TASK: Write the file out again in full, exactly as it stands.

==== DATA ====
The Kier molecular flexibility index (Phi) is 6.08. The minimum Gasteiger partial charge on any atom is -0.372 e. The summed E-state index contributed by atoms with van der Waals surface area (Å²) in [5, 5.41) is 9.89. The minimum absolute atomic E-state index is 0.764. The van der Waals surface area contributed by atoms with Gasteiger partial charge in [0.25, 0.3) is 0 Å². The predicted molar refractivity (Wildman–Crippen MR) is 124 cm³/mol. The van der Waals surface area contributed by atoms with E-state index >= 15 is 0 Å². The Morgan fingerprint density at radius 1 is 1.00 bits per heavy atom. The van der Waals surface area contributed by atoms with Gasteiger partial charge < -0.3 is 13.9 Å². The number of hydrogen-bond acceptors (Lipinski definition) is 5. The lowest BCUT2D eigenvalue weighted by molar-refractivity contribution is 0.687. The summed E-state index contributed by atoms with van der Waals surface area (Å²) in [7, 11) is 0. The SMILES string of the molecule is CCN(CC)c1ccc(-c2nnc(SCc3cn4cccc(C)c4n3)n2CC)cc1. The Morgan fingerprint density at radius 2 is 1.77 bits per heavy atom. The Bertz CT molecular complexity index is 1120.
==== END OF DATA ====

The Kier molecular flexibility index (Phi) is 6.08. The minimum Gasteiger partial charge on any atom is -0.372 e. The summed E-state index contributed by atoms with van der Waals surface area (Å²) in [5, 5.41) is 9.89. The minimum absolute atomic E-state index is 0.764. The van der Waals surface area contributed by atoms with Gasteiger partial charge in [0.25, 0.3) is 0 Å². The predicted molar refractivity (Wildman–Crippen MR) is 124 cm³/mol. The van der Waals surface area contributed by atoms with E-state index >= 15 is 0 Å². The Morgan fingerprint density at radius 1 is 1.00 bits per heavy atom. The van der Waals surface area contributed by atoms with Gasteiger partial charge < -0.3 is 13.9 Å². The number of hydrogen-bond acceptors (Lipinski definition) is 5. The lowest BCUT2D eigenvalue weighted by molar-refractivity contribution is 0.687. The summed E-state index contributed by atoms with van der Waals surface area (Å²) in [7, 11) is 0. The SMILES string of the molecule is CCN(CC)c1ccc(-c2nnc(SCc3cn4cccc(C)c4n3)n2CC)cc1. The Morgan fingerprint density at radius 2 is 1.77 bits per heavy atom. The Bertz CT molecular complexity index is 1120.